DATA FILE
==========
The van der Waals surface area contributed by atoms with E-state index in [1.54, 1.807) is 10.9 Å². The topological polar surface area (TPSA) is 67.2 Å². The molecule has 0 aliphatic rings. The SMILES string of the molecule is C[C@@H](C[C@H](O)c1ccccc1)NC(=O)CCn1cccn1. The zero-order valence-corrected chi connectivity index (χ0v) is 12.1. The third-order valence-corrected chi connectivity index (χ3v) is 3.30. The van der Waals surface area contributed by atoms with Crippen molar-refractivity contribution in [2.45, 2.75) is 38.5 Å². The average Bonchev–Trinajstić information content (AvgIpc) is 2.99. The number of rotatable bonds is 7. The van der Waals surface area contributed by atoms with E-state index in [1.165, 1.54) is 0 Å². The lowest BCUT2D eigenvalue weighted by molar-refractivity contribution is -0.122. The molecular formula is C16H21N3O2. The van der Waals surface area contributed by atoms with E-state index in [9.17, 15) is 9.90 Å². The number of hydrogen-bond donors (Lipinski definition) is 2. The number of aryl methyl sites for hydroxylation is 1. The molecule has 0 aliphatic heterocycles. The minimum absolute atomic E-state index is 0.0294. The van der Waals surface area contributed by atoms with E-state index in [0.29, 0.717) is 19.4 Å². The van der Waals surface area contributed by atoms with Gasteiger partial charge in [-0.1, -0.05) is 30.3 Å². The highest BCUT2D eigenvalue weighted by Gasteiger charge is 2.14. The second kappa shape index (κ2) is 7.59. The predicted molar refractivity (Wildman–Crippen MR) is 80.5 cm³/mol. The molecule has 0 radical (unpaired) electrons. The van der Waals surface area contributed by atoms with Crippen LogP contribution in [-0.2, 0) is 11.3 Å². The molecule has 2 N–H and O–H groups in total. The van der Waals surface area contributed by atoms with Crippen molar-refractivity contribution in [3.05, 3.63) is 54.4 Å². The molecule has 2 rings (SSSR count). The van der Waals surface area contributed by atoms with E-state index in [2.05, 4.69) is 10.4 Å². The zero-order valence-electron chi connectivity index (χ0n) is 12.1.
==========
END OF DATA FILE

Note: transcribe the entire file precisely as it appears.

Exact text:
The van der Waals surface area contributed by atoms with E-state index in [1.54, 1.807) is 10.9 Å². The topological polar surface area (TPSA) is 67.2 Å². The molecule has 0 aliphatic rings. The SMILES string of the molecule is C[C@@H](C[C@H](O)c1ccccc1)NC(=O)CCn1cccn1. The zero-order valence-corrected chi connectivity index (χ0v) is 12.1. The third-order valence-corrected chi connectivity index (χ3v) is 3.30. The van der Waals surface area contributed by atoms with Crippen molar-refractivity contribution in [2.45, 2.75) is 38.5 Å². The average Bonchev–Trinajstić information content (AvgIpc) is 2.99. The number of rotatable bonds is 7. The van der Waals surface area contributed by atoms with E-state index in [1.165, 1.54) is 0 Å². The lowest BCUT2D eigenvalue weighted by molar-refractivity contribution is -0.122. The molecular formula is C16H21N3O2. The van der Waals surface area contributed by atoms with E-state index in [9.17, 15) is 9.90 Å². The number of hydrogen-bond donors (Lipinski definition) is 2. The number of aryl methyl sites for hydroxylation is 1. The molecule has 0 aliphatic heterocycles. The minimum absolute atomic E-state index is 0.0294. The van der Waals surface area contributed by atoms with E-state index in [0.29, 0.717) is 19.4 Å². The van der Waals surface area contributed by atoms with Gasteiger partial charge in [-0.1, -0.05) is 30.3 Å². The highest BCUT2D eigenvalue weighted by Gasteiger charge is 2.14. The second kappa shape index (κ2) is 7.59. The predicted molar refractivity (Wildman–Crippen MR) is 80.5 cm³/mol. The molecule has 0 radical (unpaired) electrons. The van der Waals surface area contributed by atoms with Crippen LogP contribution in [-0.2, 0) is 11.3 Å². The molecule has 2 N–H and O–H groups in total. The van der Waals surface area contributed by atoms with Crippen molar-refractivity contribution in [3.05, 3.63) is 54.4 Å². The molecule has 2 rings (SSSR count). The van der Waals surface area contributed by atoms with E-state index in [2.05, 4.69) is 10.4 Å². The zero-order valence-electron chi connectivity index (χ0n) is 12.1.